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Looking After Little Ones

As physicians become more reliant on prescribing medications to treat illness instead of advocating preventive measures, the risks associated with accidental medication poisonings is increasing. In the UK, approximately 50% of the population take prescription medicine, while in the US the figure is over 60% (1-2). These figures are not quoted to reflect in any way on cases genuinely requiring prescription medication. However, they do provide an insight into the volume of drugs in circulation and, with this, the scale of potential risk to children. Poison centres in the US treat 60,000-70,000 children each year for accidental ingestion.

Advancements in packaging technology, such as soluble packs, films and more, are undoubtedly to be viewed as progress. Despite this, it is questionable whether there is a parallel effort in creating the child-resistant packaging necessary to ensure these products are safe for the environments they occupy. While Mercola reports that pain medications are the single most frequent cause of fatalities from accidental medication poisonings in children, household products still present an alarming number of ingestion cases (3). In terms of medicine, the category of substances with the largest number of deaths across all ages – including intentional use of opioids in teens – are medications containing acetaminophen, sedatives, sleeping medications, stimulants and cardiovascular drugs. In regard to household products, the most common issue is becoming the soluble-packed alkaline detergents.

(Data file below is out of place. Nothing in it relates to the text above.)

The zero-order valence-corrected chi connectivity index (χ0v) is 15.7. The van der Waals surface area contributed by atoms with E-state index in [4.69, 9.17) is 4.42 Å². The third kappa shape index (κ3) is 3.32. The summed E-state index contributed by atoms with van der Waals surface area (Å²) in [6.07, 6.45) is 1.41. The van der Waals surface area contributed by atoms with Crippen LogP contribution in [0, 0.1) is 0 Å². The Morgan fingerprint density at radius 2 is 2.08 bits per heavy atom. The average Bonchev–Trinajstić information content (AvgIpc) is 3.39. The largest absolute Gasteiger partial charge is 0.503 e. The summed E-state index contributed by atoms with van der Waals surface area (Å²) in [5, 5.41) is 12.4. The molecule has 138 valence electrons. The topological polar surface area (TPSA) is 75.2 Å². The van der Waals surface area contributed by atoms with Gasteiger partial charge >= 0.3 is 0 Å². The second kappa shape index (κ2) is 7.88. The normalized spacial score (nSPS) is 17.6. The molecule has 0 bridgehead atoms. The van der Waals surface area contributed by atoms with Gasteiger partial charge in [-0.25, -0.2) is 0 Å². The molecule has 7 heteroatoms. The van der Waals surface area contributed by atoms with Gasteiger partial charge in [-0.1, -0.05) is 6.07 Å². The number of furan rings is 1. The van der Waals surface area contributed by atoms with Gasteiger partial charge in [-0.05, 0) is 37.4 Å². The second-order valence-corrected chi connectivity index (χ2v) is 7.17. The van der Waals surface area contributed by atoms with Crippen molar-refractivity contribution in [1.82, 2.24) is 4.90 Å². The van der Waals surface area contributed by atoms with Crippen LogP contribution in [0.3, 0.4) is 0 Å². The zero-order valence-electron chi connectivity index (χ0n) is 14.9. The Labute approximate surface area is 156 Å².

An abundance of information and creative solutions are available to the packaging industry. With the ease-of-access to online resources, manufacturers are able to appraise themselves in consumer and regulatory concerns, and safety is no exception. However, there is possibly a lack of understanding as to what truly constitutes child-resistant packaging, as well as a preparedness to await regulatory obligation before introducing protection.

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Richard Quelch attended The University of Hull, UK, where he studied marketing and advertising. He went on to work across many large marketing agencies, supporting brand packaging developments. Richard joined Origin Pharma Packaging in 2015, strategically working on the brand to position the company in its rightful place: providing excellence in child-resistant packaging for the pharma industry. He aspires to educate the industry and ensure it is driving its ethical duty to protect children. Over the past two years, the organisation has become a thought leader in innovations for child-resistant packaging and continues to work with pharma manufacturers and contract manufacturing organisations across the globe in creating compliant child-resistant packaging and ensuring the safety of children in domestic environments.
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